i am hope-filled for South Africa.

i am not so naive to not suspect how much of a knife point this country feels on at the moment and to know that at any moment things could suddenly go horribly wrong.

We have a LONG way to go still and time feels short.

But being in contact and engagement with an incredible growing amount of people who get it or are working towards getting it, really just keeps me encouraged and hopeful.

The only alternative i really see is giving up and declaring the situation hopeless and using my white privilege and British passport to flee the country… But i’m not planning on going anywhere.

Sorry, South Africa, but you’re pretty much stuck with me.

I SEE YOUNG PEOPLE [getting it]

This weekend, tbV [the beautiful Val] and i were privileged to be a part of the Christ Church Kenilworth Young Adults Getaway [NOT a camp! i called it that once, but i think i got away with it] which saw 70 young people [from students to young workings] head out to a beautiful site near Tulbagh to chill and be challenged and rest and worship and seek transformation and stuff.

i was doing one of the big group talks and then Val and i each did a workshop and then we did one together.

Mine was on my book, ‘i, church’ and the idea of church being so much bigger than that meeting that happens on a Sunday at that place with those people – really the idea of us living out what we believe in the world around us.

tbV did one on Generosity with a focus on Common Change and Generosity Dinners which ended up being one of the most attended workshops [so great when people are hungry for generosity]

Then we did one titled, ‘South Africa: Heeeeeeeeeeeeeeeeeeeeeeeeeeeelp!’ based on Race and Reconciliation and recent Varsity happenings and general country vibes.

The group we had was completely white [something i always end to notice these days] which gave us the freedom to tackle some hard issues head on.

After a seventy five minute workshop we officially ended and told people they could go but that we would continue if anyone wanted to [i don’t think one person left and by that time other workshops had finished and we had a gathering crowd around the back of ours of people listening in] and we continued for another half hour. Then we decided to take a fifteen minute break before lunch and then invited people to bring their lunch if they wanted to continue the conversation and a group of ten or so did that. Which was incredible for me – people deciding to sit for close to [and more than] two hours to dive deeply into a conversation of race. We got to cover some really exciting things.


We started by going around the group asking why people had come to the session [and unlike three of the people from my first workshop it wasn’t because the workshop they were going to go to was cancelled!] and a number of them mentioned that they ‘got’ white privilege but were not sure about what to do next. What can i do? Ooh, well here are some ideas.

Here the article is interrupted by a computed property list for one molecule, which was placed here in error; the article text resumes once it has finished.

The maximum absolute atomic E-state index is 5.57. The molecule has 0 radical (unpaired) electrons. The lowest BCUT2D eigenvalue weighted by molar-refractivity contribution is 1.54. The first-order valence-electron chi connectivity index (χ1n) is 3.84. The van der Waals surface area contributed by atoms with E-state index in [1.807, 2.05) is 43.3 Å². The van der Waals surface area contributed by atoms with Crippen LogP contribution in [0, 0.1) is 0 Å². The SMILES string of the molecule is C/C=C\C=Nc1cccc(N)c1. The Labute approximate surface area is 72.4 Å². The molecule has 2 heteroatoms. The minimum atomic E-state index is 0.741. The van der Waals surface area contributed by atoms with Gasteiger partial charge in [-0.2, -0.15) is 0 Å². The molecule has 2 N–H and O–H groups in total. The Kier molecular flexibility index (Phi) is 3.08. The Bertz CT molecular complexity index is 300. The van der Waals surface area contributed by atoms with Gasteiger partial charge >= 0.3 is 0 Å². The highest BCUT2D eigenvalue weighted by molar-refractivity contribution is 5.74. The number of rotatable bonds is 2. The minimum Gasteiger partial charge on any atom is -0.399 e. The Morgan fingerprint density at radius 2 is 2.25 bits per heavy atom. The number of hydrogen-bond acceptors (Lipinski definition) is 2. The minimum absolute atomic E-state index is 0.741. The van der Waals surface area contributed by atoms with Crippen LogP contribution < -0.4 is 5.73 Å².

But actually before we even went there, i decided to use a different analogy that i have found to be one of the most challenging and helpful in terms of me seeing ‘white privilege’ as something beyond just ‘I got the money and opportunity and you didn’t.’

About twenty years ago [and let’s be honest, still so much today although Hollywood seems to be slowly getting better at this] if you were a black person in a Hollywood movie, you would very likely be the bad guy or the help.

Let that sink in for a moment.

Whenever i watched a movie growing up, i could see someone who looked like or represented me [in terms of skin colour] as the hero of the film. Someone who looked like me would be the president, or the king or queen. Someone who looked like me could be the love interest, the rocket scientist, the adventurer, the doctor, the spy, the sports hero who scored the last second winning underdog point, the prison warden, the priest, the astronaut, the singer, and perhaps strangest of all, i could see someone playing Jesus, a middle eastern born man who looked just like me.

If i was a black person watching a movie growing up, the strong likelihood was that i would be the bad guy or the person cleaning up after everyone else [the slave, the maid, the servant, the prisoner] and more recently the token black guy in the group of college friends who would be taken out third by the serial killer.

You can list exceptions, i am sure. But for the most part, i believe that is the way it has been.

In fact, only recently it was announced that this guy:


Was chosen to play this guy:


That’s right, Joseph Fiennes as Michael Jackson.

Let that simmer for a while.


tbV used another analogy of two boys with bicycles and the one pushes the other off his bike and steals it. Twenty years later he goes to the first boy and genuinely feels bad and apologises for stealing his bike.